Sources of Christian Restorative Justice

Early Church (1st - 4th centuries)

An old clay oil lamp from Nazareth, Israel.  Photo credit: Olivia Armstrong.


sources of christian restorative justice: early church

These resources explore God’s creation order and its meaning as God’s vision for relationships between human beings, and also between human beings and the created world.

Messages and Essays on Christian Restorative Justice and God’s Creation Order in the Early Church

White American Evangelical Political Attitudes and Behavior: Explanation and Correctives White American evangelical political attitudes can be characterized by the debate between John Winthrop and Roger Williams, and their respective attitudes towards Native Americans, slavery, fairness, and faith in the civic space.  This is a presentation also explores Scripture and church history to argue that Roger Williams was correct.  Given to the staff of Emmanuel Gospel Center, Apr 18, 2018, as a follow-up to how Christian restorative justice impacts ministry; audio file here

Slavery and Abolition in the Early Church: How the Early Church Got It Right (long ppt presentation)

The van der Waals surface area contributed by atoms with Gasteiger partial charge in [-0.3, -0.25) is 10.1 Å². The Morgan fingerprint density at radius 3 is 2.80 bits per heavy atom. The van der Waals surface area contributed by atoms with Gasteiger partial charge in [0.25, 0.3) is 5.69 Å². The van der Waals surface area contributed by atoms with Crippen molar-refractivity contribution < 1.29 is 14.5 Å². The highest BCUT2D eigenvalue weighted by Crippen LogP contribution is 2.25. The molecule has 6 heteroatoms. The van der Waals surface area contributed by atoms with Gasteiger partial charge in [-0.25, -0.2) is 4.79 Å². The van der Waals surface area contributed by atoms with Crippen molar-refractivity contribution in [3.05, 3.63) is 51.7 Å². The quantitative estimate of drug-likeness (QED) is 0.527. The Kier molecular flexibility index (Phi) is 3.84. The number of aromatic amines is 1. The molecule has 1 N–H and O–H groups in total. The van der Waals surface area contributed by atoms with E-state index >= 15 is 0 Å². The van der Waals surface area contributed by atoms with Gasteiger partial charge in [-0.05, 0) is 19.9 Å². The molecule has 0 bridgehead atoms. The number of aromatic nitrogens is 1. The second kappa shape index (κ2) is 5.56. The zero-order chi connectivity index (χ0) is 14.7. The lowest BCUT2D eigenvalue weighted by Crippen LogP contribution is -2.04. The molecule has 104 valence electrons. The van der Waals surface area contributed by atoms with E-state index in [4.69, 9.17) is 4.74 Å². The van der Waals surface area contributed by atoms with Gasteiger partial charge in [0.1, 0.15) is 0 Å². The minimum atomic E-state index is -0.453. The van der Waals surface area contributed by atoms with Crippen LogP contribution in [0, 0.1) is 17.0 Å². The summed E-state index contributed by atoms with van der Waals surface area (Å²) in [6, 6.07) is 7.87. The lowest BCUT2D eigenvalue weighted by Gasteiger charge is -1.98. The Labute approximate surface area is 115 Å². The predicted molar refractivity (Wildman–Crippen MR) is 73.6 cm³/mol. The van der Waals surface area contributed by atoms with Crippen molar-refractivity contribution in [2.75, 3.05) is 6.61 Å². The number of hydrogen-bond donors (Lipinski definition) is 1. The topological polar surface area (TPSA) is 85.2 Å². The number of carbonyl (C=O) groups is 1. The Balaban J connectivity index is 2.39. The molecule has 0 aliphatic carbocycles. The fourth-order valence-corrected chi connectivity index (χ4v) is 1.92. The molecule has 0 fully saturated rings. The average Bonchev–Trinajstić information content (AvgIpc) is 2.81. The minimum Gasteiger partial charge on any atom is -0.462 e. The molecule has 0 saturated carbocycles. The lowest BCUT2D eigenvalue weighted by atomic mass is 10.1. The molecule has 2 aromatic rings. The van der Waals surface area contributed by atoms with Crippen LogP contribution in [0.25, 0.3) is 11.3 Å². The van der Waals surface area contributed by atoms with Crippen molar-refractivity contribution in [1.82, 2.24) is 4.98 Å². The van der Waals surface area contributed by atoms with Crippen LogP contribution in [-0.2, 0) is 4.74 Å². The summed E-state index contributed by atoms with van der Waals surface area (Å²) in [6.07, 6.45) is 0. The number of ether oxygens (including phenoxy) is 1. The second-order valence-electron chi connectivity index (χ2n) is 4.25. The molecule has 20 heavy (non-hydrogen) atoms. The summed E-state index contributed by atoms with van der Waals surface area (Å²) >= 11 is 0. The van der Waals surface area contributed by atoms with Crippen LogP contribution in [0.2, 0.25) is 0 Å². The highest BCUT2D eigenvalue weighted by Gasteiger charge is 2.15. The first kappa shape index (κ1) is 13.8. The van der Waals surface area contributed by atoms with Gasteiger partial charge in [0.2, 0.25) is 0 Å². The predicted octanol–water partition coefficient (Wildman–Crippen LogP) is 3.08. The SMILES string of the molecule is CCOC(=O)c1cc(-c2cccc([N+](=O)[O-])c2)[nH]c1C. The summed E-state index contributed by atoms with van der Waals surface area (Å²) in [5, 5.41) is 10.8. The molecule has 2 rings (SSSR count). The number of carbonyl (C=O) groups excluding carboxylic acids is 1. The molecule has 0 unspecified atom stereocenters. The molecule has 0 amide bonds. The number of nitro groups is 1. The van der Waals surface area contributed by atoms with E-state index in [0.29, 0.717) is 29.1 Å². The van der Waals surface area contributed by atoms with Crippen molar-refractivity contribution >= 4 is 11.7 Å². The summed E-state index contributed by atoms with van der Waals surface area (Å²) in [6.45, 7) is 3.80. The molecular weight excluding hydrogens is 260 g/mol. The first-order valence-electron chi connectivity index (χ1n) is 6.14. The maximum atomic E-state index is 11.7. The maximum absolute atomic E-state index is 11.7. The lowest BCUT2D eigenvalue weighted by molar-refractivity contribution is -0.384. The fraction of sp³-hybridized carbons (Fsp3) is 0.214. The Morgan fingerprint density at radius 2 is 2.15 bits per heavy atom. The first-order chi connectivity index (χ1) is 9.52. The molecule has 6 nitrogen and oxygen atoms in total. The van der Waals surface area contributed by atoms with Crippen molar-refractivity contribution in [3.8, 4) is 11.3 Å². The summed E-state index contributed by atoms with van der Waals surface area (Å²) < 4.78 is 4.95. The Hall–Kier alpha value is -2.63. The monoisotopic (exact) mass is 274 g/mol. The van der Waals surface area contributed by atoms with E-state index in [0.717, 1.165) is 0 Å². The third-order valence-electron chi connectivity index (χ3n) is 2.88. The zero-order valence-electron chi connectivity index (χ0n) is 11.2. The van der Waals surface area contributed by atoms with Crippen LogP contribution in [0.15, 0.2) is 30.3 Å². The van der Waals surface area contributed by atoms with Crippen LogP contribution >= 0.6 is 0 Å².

Slavery and Abolition in the Early Church: How the Early Church Got It Right (short ppt presentation)

Slavery in Christianity, Part 1: Slavery in the Bible, Slavery Today (and ppt)

Slavery in Christianity, Part 2: Christianity from the 1st to 15th Centuries 

Abolitionism from the First to Fifteenth Century 

Women in the Early Church part 1 and part 2

Women in Church Leadership part 1 and part 2

The Rights of Women in the Bible part 1 and part 2

Children in the Early Church

Christian Restorative Justice: Beyond Charity - God's Restorative Justice for Children and Families

Atonement in Scripture: The Scapegoat Series (NHI blog) - The Christian Undoing of Scapegoating

Donald Trump's Scapegoating and the Myth of Retributive Justice (Feb 12, 2016) 

Donald Trump's Scapegoating and the Scapegoating of the Black Community (Feb 15, 2016)

What Lynching, Torture, and Scapegoating Have in Common: Penal Substitution (Feb 18, 2016) on retributive impulses 

Why Penal Substitution is a Gateway Drug to Right-Wing Extremism (Feb 22, 2016) on God as sorting, not uniting, creation 

Why Evangelicals Scapegoat Gays, Muslims, Etc. (Feb 29, 2016) on the sacrificial system in the Pentateuch 

Why Trump and Cruz Are the Direct, Logical Result of American Evangelical Theology (Mar 6, 2016) on Romans and the Sinai covenant

A Neuroscientific Reason for Why Retributive Justice is from the Fall, and Penal Substitution is Immature (Apr 28, 2016) on the Fall and the exile from the Garden 

Helpful Books and Articles on Christian Restorative Justice and God’s Creation Order in the Early Church